Tasmania’s election – aka the state referendum on poker machines – has ended with a decisive win by the incumbent Liberal government, with its plans to keep them.
For several months news on the pending Tasmanian state election has been dominated by Labor’s vow to eradicate the 2,375 EGMs from the 98 pubs and clubs in the state that operate them. The two casinos were to retain at least their current 1,185 machines.
The home of vehement anti-pokies campaigner Andrew Wilkie, the scheduled election has subsequently become a sounding board for anyone in favour of their removal, largely at the expense of discussion of any other topic.
Labor’s policy drew support from the Greens, which was formed in Tasmania, and much of the rhetoric has focused on unsubstantiated large-scale donations to the Liberals by the gaming industry, Greens leader Cassy O’Connor slandering the Liberals as being “bought by the gambling industry”.
Justification of this seemed to arise from Liberal Treasurer Peter Gutwein’s statement that 5,100 jobs would be lost.
A study by the Tasmanian Hospitality Association (THA) over the State’s gaming venues estimated that 1,038 jobs would be cut if EGMs were removed.
Gutwein has maintained his original statement, although clarifying that the number cited comprised 3,000 people employed at the venues, and a further 2,100 people involved in gaming services employed by Federal Group, which holds the licences for the State’s machines.
The debate over the number of jobs directly affected by removing poker machines from local hospitality venues seems to have failed to recognise that many of the businesses operating EGMs and employing people would not be economically viable without the machines, thus threatening the employment of all workers, not just gaming room staff.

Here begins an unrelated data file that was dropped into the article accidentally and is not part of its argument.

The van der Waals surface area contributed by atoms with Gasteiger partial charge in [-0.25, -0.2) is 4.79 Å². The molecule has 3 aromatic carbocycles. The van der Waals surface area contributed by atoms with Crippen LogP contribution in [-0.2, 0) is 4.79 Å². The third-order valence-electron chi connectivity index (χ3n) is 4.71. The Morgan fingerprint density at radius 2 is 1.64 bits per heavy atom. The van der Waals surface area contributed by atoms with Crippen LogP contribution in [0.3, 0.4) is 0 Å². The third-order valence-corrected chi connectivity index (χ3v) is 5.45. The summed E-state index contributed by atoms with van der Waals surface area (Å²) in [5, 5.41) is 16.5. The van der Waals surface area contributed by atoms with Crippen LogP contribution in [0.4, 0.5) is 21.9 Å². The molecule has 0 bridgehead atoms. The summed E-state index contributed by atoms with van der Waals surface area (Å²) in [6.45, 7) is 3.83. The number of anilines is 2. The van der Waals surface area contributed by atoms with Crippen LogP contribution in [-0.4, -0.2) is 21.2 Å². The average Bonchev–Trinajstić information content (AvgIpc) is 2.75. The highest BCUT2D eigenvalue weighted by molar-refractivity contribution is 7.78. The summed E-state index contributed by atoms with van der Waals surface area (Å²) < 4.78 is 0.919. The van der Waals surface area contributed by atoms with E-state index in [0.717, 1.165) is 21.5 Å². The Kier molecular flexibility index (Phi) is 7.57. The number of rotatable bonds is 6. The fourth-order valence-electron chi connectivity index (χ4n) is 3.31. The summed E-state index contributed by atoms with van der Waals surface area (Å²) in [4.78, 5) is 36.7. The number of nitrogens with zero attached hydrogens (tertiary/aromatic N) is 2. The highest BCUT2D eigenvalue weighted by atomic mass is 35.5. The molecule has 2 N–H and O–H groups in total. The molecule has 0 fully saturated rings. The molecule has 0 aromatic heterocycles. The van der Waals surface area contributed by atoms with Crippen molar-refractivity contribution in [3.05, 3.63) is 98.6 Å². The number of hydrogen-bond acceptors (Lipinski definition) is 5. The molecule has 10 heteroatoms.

Like most smaller population bases, Tasmania must actively pursue future opportunities and many see its obvious tourism potential as a conduit to economic growth.
Modest, under-capitalised hotels and clubs could find themselves increasingly unable to compete in a world with increasingly ubiquitous access to gaming entertainment, and expectations of venue offering.
This may have been the biggest driver behind the majority government under Will Hodgman being returned over the weekend, with Tasmanians resonating with the THA’s ‘Love your Local’ campaign.
Figures in Australian Gambling Statistics Volume 33 cite that between 2003 and 2016 the amount spent per capita by Tasmanians on poker machines fell 39 per cent, to $282.86, and the State government received just over $31.5m in revenue from EGMs and Keno.
Like all Australian states, EGMs in Tasmania are subject to stringent legislation, regulation and national standards, and Gaming Technologies Association (GTA) CEO Ross Ferrar believes the proposal to help the estimated 0.6 per cent of the population with problem gambling issues was out of step with the broader population.
“Electronic Gaming Machines in pubs and hotels are a legitimate and legal activity. The overwhelming majority of Tasmanian poker machine users are responsible gamblers.
“Removing poker machines from all hotels and clubs rides roughshod over their legitimate choices and those who enjoy poker machines responsibly.”
Labor’s “get rid of them” approach was sadly another ‘poke the smoke’ politicised solution based in the time-honoured failings of prohibition.
“The GTA strongly supports harm minimisation efforts,” continues Ferrar. “However, we do not believe banning our products is any more likely to assist problem gamblers than alcohol prohibition would help problem drinkers.”